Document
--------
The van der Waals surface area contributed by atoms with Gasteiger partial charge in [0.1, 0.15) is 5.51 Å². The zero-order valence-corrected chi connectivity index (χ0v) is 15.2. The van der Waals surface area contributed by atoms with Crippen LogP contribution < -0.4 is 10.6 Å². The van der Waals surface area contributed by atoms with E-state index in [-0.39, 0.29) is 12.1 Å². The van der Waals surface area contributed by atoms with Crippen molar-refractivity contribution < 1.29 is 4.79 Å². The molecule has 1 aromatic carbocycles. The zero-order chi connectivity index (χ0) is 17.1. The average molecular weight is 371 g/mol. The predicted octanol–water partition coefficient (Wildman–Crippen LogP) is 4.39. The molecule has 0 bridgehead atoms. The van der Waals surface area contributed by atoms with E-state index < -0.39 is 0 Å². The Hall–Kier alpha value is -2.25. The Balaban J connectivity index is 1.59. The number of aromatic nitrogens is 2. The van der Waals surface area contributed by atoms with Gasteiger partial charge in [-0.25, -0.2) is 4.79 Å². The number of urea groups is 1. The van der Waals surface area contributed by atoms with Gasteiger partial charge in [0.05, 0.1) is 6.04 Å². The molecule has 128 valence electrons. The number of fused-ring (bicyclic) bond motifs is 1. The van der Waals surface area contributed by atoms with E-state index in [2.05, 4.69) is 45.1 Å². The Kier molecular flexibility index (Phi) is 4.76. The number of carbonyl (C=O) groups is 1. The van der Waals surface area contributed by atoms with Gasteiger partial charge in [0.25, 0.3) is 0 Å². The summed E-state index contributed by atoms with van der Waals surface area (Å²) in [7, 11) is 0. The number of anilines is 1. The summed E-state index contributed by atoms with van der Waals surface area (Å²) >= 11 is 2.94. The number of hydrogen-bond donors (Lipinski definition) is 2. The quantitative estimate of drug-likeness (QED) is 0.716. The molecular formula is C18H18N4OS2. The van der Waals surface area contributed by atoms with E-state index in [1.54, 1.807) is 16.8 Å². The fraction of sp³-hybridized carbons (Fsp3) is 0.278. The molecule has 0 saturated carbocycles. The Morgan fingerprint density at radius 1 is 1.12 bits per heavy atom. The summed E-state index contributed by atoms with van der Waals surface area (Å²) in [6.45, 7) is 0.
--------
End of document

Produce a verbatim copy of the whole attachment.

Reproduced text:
The van der Waals surface area contributed by atoms with Gasteiger partial charge in [0.1, 0.15) is 5.51 Å². The zero-order valence-corrected chi connectivity index (χ0v) is 15.2. The van der Waals surface area contributed by atoms with Crippen LogP contribution < -0.4 is 10.6 Å². The van der Waals surface area contributed by atoms with E-state index in [-0.39, 0.29) is 12.1 Å². The van der Waals surface area contributed by atoms with Crippen molar-refractivity contribution < 1.29 is 4.79 Å². The molecule has 1 aromatic carbocycles. The zero-order chi connectivity index (χ0) is 17.1. The average molecular weight is 371 g/mol. The predicted octanol–water partition coefficient (Wildman–Crippen LogP) is 4.39. The molecule has 0 bridgehead atoms. The van der Waals surface area contributed by atoms with E-state index < -0.39 is 0 Å². The Hall–Kier alpha value is -2.25. The Balaban J connectivity index is 1.59. The number of aromatic nitrogens is 2. The van der Waals surface area contributed by atoms with Gasteiger partial charge in [-0.25, -0.2) is 4.79 Å². The number of urea groups is 1. The van der Waals surface area contributed by atoms with Gasteiger partial charge in [0.05, 0.1) is 6.04 Å². The molecule has 128 valence electrons. The number of fused-ring (bicyclic) bond motifs is 1. The van der Waals surface area contributed by atoms with E-state index in [2.05, 4.69) is 45.1 Å². The Kier molecular flexibility index (Phi) is 4.76. The number of carbonyl (C=O) groups is 1. The van der Waals surface area contributed by atoms with Gasteiger partial charge in [0.25, 0.3) is 0 Å². The summed E-state index contributed by atoms with van der Waals surface area (Å²) in [7, 11) is 0. The number of anilines is 1. The summed E-state index contributed by atoms with van der Waals surface area (Å²) >= 11 is 2.94. The number of hydrogen-bond donors (Lipinski definition) is 2. The quantitative estimate of drug-likeness (QED) is 0.716. The molecular formula is C18H18N4OS2. The van der Waals surface area contributed by atoms with E-state index in [1.54, 1.807) is 16.8 Å². The fraction of sp³-hybridized carbons (Fsp3) is 0.278. The molecule has 0 saturated carbocycles. The Morgan fingerprint density at radius 1 is 1.12 bits per heavy atom. The summed E-state index contributed by atoms with van der Waals surface area (Å²) in [6.45, 7) is 0.